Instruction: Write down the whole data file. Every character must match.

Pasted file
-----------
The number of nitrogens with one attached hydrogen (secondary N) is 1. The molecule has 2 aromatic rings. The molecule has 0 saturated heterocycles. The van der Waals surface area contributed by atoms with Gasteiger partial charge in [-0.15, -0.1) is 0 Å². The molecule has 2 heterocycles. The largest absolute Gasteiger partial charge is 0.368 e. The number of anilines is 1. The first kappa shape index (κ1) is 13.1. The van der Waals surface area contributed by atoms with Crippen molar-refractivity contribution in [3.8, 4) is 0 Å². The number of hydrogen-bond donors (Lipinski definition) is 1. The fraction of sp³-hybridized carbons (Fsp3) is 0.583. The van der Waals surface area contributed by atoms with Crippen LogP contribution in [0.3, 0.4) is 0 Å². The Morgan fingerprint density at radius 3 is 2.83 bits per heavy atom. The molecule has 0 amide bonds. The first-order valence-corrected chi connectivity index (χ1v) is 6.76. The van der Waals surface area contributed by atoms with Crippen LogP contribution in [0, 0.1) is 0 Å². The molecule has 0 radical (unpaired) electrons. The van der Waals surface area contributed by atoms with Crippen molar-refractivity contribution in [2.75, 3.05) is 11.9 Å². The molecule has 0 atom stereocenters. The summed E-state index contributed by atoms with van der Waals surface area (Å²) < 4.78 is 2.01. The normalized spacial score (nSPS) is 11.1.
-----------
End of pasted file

The number of nitrogens with one attached hydrogen (secondary N) is 1. The molecule has 2 aromatic rings. The molecule has 0 saturated heterocycles. The van der Waals surface area contributed by atoms with Gasteiger partial charge in [-0.15, -0.1) is 0 Å². The molecule has 2 heterocycles. The largest absolute Gasteiger partial charge is 0.368 e. The number of anilines is 1. The first kappa shape index (κ1) is 13.1. The van der Waals surface area contributed by atoms with Crippen molar-refractivity contribution in [3.8, 4) is 0 Å². The number of hydrogen-bond donors (Lipinski definition) is 1. The fraction of sp³-hybridized carbons (Fsp3) is 0.583. The van der Waals surface area contributed by atoms with Crippen LogP contribution in [0.3, 0.4) is 0 Å². The Morgan fingerprint density at radius 3 is 2.83 bits per heavy atom. The molecule has 0 amide bonds. The first-order valence-corrected chi connectivity index (χ1v) is 6.76. The van der Waals surface area contributed by atoms with Crippen LogP contribution in [0, 0.1) is 0 Å². The molecule has 0 radical (unpaired) electrons. The van der Waals surface area contributed by atoms with Crippen molar-refractivity contribution in [2.75, 3.05) is 11.9 Å². The molecule has 0 atom stereocenters. The summed E-state index contributed by atoms with van der Waals surface area (Å²) < 4.78 is 2.01. The normalized spacial score (nSPS) is 11.1.